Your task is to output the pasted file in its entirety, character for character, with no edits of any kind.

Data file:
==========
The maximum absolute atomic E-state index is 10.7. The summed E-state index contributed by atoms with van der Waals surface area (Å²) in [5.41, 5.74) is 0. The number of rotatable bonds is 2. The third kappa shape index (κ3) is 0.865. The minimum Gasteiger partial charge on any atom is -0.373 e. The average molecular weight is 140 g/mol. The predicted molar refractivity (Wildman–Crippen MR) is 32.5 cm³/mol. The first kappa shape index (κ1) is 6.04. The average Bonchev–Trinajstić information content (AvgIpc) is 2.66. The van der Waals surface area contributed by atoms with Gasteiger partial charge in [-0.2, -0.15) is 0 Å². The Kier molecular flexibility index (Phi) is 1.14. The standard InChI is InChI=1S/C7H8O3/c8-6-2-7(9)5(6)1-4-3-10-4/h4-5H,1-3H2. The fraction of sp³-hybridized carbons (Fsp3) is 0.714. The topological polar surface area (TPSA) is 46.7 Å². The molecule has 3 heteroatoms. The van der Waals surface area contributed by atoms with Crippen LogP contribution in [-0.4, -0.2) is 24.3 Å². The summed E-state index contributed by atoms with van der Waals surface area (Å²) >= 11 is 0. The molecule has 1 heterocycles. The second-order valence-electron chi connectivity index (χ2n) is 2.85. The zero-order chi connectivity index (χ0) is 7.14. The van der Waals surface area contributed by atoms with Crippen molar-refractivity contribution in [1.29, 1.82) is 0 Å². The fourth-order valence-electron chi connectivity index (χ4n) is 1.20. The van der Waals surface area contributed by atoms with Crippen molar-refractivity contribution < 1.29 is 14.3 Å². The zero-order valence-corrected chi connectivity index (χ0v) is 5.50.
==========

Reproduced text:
The maximum absolute atomic E-state index is 10.7. The summed E-state index contributed by atoms with van der Waals surface area (Å²) in [5.41, 5.74) is 0. The number of rotatable bonds is 2. The third kappa shape index (κ3) is 0.865. The minimum Gasteiger partial charge on any atom is -0.373 e. The average molecular weight is 140 g/mol. The predicted molar refractivity (Wildman–Crippen MR) is 32.5 cm³/mol. The first kappa shape index (κ1) is 6.04. The average Bonchev–Trinajstić information content (AvgIpc) is 2.66. The van der Waals surface area contributed by atoms with Gasteiger partial charge in [-0.2, -0.15) is 0 Å². The Kier molecular flexibility index (Phi) is 1.14. The standard InChI is InChI=1S/C7H8O3/c8-6-2-7(9)5(6)1-4-3-10-4/h4-5H,1-3H2. The fraction of sp³-hybridized carbons (Fsp3) is 0.714. The topological polar surface area (TPSA) is 46.7 Å². The molecule has 3 heteroatoms. The van der Waals surface area contributed by atoms with Crippen LogP contribution in [-0.4, -0.2) is 24.3 Å². The summed E-state index contributed by atoms with van der Waals surface area (Å²) >= 11 is 0. The molecule has 1 heterocycles. The second-order valence-electron chi connectivity index (χ2n) is 2.85. The zero-order chi connectivity index (χ0) is 7.14. The van der Waals surface area contributed by atoms with Crippen molar-refractivity contribution in [1.29, 1.82) is 0 Å². The fourth-order valence-electron chi connectivity index (χ4n) is 1.20. The van der Waals surface area contributed by atoms with Crippen molar-refractivity contribution < 1.29 is 14.3 Å². The zero-order valence-corrected chi connectivity index (χ0v) is 5.50.